Tories hint at dropping opposition to top-up fees

The Conservative Party chairman has revealed that the Tories may not try to repeal legislation bringing in university top-up fees if Tony Blair succeeds in pushing his controversial Higher Education Bill through Parliament.

In the clearest hint the Tories are preparing to drop their opposition to tuition fees before the next election, Liam Fox said he was "open-minded" about how to fund university education in Britain and did not rule out tuition fees.

In an interview with The Independent, Dr Fox said his party had launched "the most wide-ranging review of education ever done in Britain" which would include travelling to places such as America and Canada, where students pay fees. "I think we need to look at what's happening across a range of other systems. We need to look at the experience of how other countries work," he said. "We will look at how we get different levels and types of funding into higher education, we will look at what other models there are."

The Tories plan to look closely at the American system, in which students pay huge fees and are saddled with big debts and universities receive huge endowments from alumni. "It's a very different system. We do really need to have a look at what works elsewhere," he said.

Dr Fox insisted the party remained strongly opposed to the Government's formula for top-up fees and would vote against the Higher Education Bill in the Commons and Lords. But he said when drawing up Tory education policy, "we cannot allow our position to be defined by what government does."

Asked if the Tories would repeal the top-up fees Bill if they won power, he replied: "That would depend on what ultimately becomes our settled view before the election."

His remarks were seized on by Charles Clarke, the Education Secretary, who accused the Tories of "jeopardising the future of our universities for pure political opportunism".

"Liam Fox has highlighted that he is open-minded about how the Tories would plug the funding gap in universities and he has not ruled out some form of tuition fees," Mr Clarke said. "That goes to show that the only reason they don't back our plans is purely to defeat the Government."

Since Michael Howard became Conservative leader in November, the Tories have gradually moved away from the "no tuition fees" policy adopted by Iain Duncan Smith. Interviewed on the BBC's Breakfast with Frost programme yesterday, Mr Howard refused to restate his predecessor's pledge, while maintaining his opposition to Labour's plans.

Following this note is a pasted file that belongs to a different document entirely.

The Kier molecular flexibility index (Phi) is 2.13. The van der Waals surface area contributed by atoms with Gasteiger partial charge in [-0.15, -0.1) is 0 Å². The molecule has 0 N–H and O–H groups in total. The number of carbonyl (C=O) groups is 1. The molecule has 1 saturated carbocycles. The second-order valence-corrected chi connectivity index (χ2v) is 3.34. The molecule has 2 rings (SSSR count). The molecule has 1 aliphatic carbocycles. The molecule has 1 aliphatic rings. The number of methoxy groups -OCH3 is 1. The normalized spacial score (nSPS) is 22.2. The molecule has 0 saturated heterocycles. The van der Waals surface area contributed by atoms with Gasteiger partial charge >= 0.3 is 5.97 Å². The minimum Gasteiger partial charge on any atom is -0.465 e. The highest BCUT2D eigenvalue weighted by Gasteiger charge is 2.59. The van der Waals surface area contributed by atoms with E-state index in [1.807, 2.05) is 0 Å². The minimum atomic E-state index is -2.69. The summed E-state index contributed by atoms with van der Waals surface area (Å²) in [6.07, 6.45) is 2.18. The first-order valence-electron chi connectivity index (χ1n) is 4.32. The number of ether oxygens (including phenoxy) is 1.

Mr Howard gave his clearest hint that the Tories' election manifesto would promise tax cuts, a pledge he has been wary of making. He hoped that the party's search for government waste would "enable us to say, at the time of the next election, yes we will be able to cut your taxes".

Mr Blair's hopes of avoiding defeat on top-up fees were boosted when Chris Smith, the former culture secretary, switched sides and said he would support the Government because of its package for students from low-income families. But he warned that tomorrow week's vote was "absolutely on a knife edge".

Many rebels remain unpersuaded despite the Government making changes to the proposals in an attempt to force the legislation through.

Tony Banks, the former sports minister, told GMTV's Sunday programme that defeat would be "hugely damaging" for Mr Blair. "If he loses the vote, I think he will to stand down, given that he has put his authority on the line," he said.

* The veteran Labour MP George Foulkes, a former minister, announced yesterday he will not be standing at the next general election after more than a quarter of a century in the House of Commons.

Mr Foulkes, MP for Carrick, Cumnock and Doon Valley, entered Parliament in May 1979. He announced his decision to retire to the members of what would have been his new constituency, Ayr, Carrick and Cumnock, under boundary changes which will reduce the number of Scottish MPs at Westminster from 72 to 59.

Liam Fox interview, page 15

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